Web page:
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I’m having second thoughts.
We’re driving down my sister Allison’s driveway, the one that makes a loop in front of her house. Judging by how slow she's driving her roomy Lexus down said driveway, she's having second thoughts about this, too.
Not that anyone cared to ask for my opinion before exiling me for the entire summer.
Not that I deserve to be consulted.
Allison sucks in one of her cheeks as she ekes the car farther down the drive, headlights marking our path in the waning sunlight. The painfully slow drive mimics my hesitation. Texas wildflowers sway against the orange skyline in the summer night. From inside the car, I can just barely make out the familiar scent of tall grass and weeds that cling to the tiny, wealthy city of Old Oak, Texas.
"Justin moved all the boys' toys out of the guest bedroom, so it's not a playroom anymore. And we told Cam he's not supposed to bother you. So, you know, hopefully he won't."
I snort, a smile springing to my face despite my nerves. No chance my five-year-old nephew is going to listen to that rule. He'll be bounding onto my bed by 6 A.M. no matter what, just like he did the whole week I stayed here last spring break. But with his wide brown eyes and fuzzy crop of black hair, it’s hard to stay mad at him. He's the only one I let call me by my old nickname, Piggy, instead of my real name, Paige.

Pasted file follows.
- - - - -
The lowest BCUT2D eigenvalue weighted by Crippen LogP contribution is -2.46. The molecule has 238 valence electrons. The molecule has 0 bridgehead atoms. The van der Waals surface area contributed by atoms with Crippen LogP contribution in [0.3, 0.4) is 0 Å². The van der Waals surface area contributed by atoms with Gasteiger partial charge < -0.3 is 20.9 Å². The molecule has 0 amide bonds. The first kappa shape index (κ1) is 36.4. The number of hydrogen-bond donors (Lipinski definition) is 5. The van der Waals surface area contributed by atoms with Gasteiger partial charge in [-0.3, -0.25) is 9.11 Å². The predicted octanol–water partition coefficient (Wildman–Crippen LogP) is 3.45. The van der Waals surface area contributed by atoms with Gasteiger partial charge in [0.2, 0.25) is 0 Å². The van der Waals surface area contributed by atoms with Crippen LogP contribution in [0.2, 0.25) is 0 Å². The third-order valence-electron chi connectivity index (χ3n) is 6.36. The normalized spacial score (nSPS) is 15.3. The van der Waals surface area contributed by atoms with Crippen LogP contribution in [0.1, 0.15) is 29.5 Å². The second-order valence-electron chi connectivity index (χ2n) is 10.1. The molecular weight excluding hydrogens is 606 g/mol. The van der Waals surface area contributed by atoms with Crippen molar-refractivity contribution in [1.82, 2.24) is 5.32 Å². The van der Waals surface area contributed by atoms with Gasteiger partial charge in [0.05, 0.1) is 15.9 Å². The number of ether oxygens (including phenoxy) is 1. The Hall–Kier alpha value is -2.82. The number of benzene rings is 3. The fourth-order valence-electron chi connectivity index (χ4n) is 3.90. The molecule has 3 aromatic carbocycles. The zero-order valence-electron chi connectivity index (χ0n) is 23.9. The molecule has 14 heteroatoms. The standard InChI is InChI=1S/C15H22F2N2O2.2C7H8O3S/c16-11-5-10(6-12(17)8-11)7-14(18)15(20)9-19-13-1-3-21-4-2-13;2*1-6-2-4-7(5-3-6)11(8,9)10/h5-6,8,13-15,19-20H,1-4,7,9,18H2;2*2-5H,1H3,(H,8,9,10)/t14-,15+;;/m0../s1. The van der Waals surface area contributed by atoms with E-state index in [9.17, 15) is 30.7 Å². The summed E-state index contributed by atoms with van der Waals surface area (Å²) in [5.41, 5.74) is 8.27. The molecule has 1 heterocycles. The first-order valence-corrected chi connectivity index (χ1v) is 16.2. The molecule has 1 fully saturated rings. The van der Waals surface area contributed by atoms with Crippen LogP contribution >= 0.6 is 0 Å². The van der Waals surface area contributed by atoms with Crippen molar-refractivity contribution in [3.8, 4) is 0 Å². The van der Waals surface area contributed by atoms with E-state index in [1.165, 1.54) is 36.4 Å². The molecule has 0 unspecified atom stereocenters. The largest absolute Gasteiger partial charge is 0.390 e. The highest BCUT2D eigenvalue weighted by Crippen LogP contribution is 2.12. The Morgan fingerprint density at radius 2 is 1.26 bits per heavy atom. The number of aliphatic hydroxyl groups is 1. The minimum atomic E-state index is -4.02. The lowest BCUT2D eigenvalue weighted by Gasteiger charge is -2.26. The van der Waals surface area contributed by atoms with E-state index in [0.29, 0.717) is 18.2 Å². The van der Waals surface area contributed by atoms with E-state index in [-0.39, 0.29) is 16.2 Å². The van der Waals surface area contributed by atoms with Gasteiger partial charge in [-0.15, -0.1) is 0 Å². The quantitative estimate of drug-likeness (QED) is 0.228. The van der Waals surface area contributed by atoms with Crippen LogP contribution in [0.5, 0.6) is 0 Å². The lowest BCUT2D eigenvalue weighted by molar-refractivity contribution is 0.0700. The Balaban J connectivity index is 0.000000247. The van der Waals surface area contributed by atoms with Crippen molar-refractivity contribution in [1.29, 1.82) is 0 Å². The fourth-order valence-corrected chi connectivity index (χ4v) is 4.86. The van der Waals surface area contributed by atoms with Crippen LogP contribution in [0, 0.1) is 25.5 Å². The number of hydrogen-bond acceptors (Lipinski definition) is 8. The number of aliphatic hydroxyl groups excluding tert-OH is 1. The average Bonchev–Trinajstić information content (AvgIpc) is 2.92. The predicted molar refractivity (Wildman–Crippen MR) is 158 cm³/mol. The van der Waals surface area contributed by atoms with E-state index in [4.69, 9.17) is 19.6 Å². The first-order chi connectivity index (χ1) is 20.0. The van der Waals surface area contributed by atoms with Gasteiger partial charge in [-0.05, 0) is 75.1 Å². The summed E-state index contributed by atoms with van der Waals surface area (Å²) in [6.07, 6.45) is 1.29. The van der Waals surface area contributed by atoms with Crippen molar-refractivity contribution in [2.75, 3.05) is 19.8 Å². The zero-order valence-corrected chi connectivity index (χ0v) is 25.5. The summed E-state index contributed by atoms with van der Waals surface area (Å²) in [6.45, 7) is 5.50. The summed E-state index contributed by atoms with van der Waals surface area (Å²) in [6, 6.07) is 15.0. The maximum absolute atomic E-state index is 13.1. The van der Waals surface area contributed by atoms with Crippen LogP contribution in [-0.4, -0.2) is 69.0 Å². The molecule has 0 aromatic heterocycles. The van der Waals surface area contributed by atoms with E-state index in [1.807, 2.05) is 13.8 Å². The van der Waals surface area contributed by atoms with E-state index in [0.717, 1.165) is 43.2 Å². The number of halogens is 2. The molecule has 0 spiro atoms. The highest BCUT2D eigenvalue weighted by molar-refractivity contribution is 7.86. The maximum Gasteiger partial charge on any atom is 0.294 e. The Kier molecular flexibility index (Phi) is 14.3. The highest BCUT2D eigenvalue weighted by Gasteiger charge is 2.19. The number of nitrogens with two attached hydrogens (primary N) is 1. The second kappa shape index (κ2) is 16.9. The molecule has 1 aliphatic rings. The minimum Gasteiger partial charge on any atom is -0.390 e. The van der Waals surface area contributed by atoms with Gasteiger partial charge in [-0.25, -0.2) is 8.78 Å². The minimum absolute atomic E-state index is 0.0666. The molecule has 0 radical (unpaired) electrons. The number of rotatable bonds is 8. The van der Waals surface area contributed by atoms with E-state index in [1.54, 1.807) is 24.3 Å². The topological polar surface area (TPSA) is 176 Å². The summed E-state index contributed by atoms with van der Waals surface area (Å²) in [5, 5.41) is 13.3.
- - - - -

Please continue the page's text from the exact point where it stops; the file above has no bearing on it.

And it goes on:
When we reach the end of the driveway, my sister presses the garage door opener attached to the roof of her car, and the white garage door slides open. After parking inside, she pulls the keys from the ignition and turns to me.
"Should we talk about it?"
And there it is. I lift one shoulder and give my head a small shake, stomach uneasy. It’s always uneasy lately. "Mom already told you everything."
I heard her on the phone, huddled in a corner of the dining room early one morning, whispering loudly like she always does when she thinks she's being discrete. Mom told Allison everything. My face grows hot just thinking about what she knows. That night with Griffin, the police, what it did to Dad…
She nods, a faint pink creeping along her ears. "But you could tell me too. It might be nice to hear your side."
My teeth tug at my bottom lip. I swore I would not spend all my time here rehashing the events that led to this, to my punishment.